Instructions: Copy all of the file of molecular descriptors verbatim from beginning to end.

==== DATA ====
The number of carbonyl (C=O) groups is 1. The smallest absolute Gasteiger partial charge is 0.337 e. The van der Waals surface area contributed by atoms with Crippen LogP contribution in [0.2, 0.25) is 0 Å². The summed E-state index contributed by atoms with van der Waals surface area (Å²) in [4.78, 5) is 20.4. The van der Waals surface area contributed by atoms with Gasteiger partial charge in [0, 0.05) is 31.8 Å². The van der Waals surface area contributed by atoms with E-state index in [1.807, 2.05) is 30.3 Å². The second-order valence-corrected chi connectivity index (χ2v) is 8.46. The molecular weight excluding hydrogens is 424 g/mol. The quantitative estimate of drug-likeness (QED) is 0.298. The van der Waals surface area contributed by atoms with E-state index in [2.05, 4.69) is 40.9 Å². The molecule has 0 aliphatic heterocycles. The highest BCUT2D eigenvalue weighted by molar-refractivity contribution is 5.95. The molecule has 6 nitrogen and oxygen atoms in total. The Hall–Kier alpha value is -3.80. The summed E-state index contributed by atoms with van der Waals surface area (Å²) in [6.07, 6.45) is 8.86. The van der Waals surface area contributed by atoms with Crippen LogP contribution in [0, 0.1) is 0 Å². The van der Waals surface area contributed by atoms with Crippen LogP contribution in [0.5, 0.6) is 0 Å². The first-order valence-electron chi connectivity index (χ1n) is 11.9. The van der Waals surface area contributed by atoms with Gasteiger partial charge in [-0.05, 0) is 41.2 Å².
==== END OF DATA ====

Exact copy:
The number of carbonyl (C=O) groups is 1. The smallest absolute Gasteiger partial charge is 0.337 e. The van der Waals surface area contributed by atoms with Crippen LogP contribution in [0.2, 0.25) is 0 Å². The summed E-state index contributed by atoms with van der Waals surface area (Å²) in [4.78, 5) is 20.4. The van der Waals surface area contributed by atoms with Gasteiger partial charge in [0, 0.05) is 31.8 Å². The van der Waals surface area contributed by atoms with E-state index in [1.807, 2.05) is 30.3 Å². The second-order valence-corrected chi connectivity index (χ2v) is 8.46. The molecular weight excluding hydrogens is 424 g/mol. The quantitative estimate of drug-likeness (QED) is 0.298. The van der Waals surface area contributed by atoms with E-state index in [2.05, 4.69) is 40.9 Å². The molecule has 0 aliphatic heterocycles. The highest BCUT2D eigenvalue weighted by molar-refractivity contribution is 5.95. The molecule has 6 nitrogen and oxygen atoms in total. The Hall–Kier alpha value is -3.80. The summed E-state index contributed by atoms with van der Waals surface area (Å²) in [6.07, 6.45) is 8.86. The van der Waals surface area contributed by atoms with Crippen LogP contribution in [0, 0.1) is 0 Å². The van der Waals surface area contributed by atoms with Crippen LogP contribution in [0.5, 0.6) is 0 Å². The first-order valence-electron chi connectivity index (χ1n) is 11.9. The van der Waals surface area contributed by atoms with Gasteiger partial charge in [-0.05, 0) is 41.2 Å².